In the mid-2000s, Scott left his winemaking work, moving from Sonoma County to the San Francisco Peninsula to become a stay-at-home father, caring for his new son so his wife could pursue her career in the biotech industry. But he still wanted to work with wine and decided to establish Waxwing, where he started out working mainly on weekends. The winery name comes from the Cedar Waxwing bird, which is featured on the wine labels. Scott and his wife now have two young boys, and since they’re now old enough to attend school during the week, Scott has a little more time than before to spend at the winery. It’s still a small-scale project but growing – starting with fewer than 100 cases per year, it’s currently around 1,000 cases total. To accommodate the increasing Waxwing production, Scott was able to move in 2014 from a custom crush facility in San Carlos to his current space in neighboring Belmont.

With his time constraints and small production, Scott has wisely chosen to limit both the grape varieties and vineyard sources he works with. The first Waxwing vintages were Pinot Noir from Toboni Vineyard in Russian River Valley, and Scott branched out to Syrah starting in 2009 with a bottling from Flocchini Vineyard in the Petaluma Gap region of the Sonoma Coast. He looks for cooler-climate vineyard locations, with a goal of producing wines with bright acidity and moderate alcohol. Winemaking is very basic, and reds are fermented with large percentages of whole-cluster fruit – both by choice and necessity, since a destemmer is one piece of equipment that Scott doesn’t own! Scott buys mostly once-used French oak barrels, so the influence of oak is limited in the wines.

The small winery space still had a good crowd of people when I arrived toward the end of their open house. Scott was behind the wine table along with Cyrus Limón, who helps out at Waxwing. They poured six current releases, many of them bottled fairly recently. First up was a 2014 Riesling, only Waxwing’s second bottling of that variety and the first one sourced from Tondré Grapefield in Santa Lucia Highlands. Whole-cluster pressed and made entirely in stainless steel, it’s just off-dry (about 1.6% residual sugar), and with only 11.9% alcohol it’s fresh and zippy on the palate. Next was a 2014 Pinot Noir Rosé from Blair Vineyard in the Arroyo Seco AVA of Monterey County, also whole-cluster pressed and displaying a savory character that’s unusual in most California Rosés.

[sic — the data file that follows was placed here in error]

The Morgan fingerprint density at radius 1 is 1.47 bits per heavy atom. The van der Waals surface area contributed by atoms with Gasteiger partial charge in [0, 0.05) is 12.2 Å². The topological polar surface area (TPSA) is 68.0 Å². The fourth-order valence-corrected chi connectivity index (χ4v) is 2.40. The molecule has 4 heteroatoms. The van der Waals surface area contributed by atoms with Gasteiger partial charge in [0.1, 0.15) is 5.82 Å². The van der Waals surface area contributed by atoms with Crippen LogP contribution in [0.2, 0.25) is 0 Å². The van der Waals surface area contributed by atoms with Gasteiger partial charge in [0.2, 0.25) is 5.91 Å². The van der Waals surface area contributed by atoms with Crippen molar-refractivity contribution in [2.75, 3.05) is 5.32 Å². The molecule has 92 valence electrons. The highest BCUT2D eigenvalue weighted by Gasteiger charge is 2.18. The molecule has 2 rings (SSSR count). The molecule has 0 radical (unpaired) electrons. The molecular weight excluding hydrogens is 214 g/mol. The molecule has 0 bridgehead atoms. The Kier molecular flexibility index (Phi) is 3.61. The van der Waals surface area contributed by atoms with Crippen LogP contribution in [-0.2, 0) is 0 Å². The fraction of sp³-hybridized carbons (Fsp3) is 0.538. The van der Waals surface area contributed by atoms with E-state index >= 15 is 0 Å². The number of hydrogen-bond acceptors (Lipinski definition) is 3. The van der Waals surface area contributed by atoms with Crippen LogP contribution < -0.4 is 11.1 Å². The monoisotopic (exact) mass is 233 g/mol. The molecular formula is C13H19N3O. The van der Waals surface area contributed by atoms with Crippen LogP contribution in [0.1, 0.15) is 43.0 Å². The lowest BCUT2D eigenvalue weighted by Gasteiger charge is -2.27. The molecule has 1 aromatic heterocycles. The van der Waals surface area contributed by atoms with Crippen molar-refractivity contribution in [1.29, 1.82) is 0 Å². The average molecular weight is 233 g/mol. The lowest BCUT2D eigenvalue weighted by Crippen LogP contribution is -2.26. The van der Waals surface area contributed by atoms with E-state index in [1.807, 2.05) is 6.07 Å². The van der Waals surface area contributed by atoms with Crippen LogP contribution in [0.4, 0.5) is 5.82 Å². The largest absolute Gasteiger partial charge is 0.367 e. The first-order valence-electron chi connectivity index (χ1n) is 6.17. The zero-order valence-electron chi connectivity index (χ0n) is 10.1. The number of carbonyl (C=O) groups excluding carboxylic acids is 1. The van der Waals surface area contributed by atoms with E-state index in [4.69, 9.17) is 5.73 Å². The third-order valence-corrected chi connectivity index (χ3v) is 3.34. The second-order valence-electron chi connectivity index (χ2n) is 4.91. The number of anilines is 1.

Pinot Noir and Syrah form the largest part of Waxwing’s production, and I moved on to taste two of each, all from the 2013 vintage. The first Pinot was from Lester Family Vineyard, in the Corralitos region of the Santa Cruz Mountains. 2012 was Scott’s first year working with fruit from this cool lower-elevation hillside site. The current 2013 release, made mostly from 115 and 667 clones planted in 1998, was a standout – really showing the character of the Corralitos region. I followed this with a Pinot sourced from Spring Hill Vineyard, located at the very southern edge of Sonoma County in the Petaluma Gap area. Planted in the early 2000s with a number of Pinot clones, Scott began working with this vineyard in 2010. The 2013 bottling is mostly from Swan clone along with some 115 and Pommard.

Two Syrahs concluded the tasting, beginning with one from Lester Family Vineyard. I’ve had many Pinots made from Lester Family fruit, but I’m not sure I’ve run across a Syrah from there before – they only have two acres of Syrah planted there. The Waxwing bottling is made entirely from Hermitage clone, and it was very distinctive – peppery, lively, and elegant. The Flocchini Vineyard Syrah, from a site in the Petaluma Gap, showed a different side of the grape. From Noir clone vines planted in 2002, this was darker, richer, and more tannic.

The Waxwing wines are mostly available at restaurants and wine shops in the Bay Area along with a few other locations, although the website may be the best bet for finding these small-production wines – there were only about 50 to 200 cases produced for the bottlings I tasted. Prices range from the low $20s to the upper $30s for the two Pinots – very reasonable for the quality. For fans of cooler-climate Syrah, the Lester Family Syrah at $32 is an outright steal. I’m very glad that I was able to stop by and taste the Waxwing wines. Due to the small production and limited distribution, this is a label that flies well below the radar, but it’s deserving of wider recognition. The Pinot Rosé is one of the better ones I’ve tasted so far this year, and both the Pinot Noir and Syrah from Lester Family Vineyard are distinctive wines that are delicious now and should only get better with some time in the cellar. This was my first time tasting the Waxwing wines with Scott, and I’ll be sure to check out more of his wines in the future.

[Additional Reviews & Journals from Ken Zinns]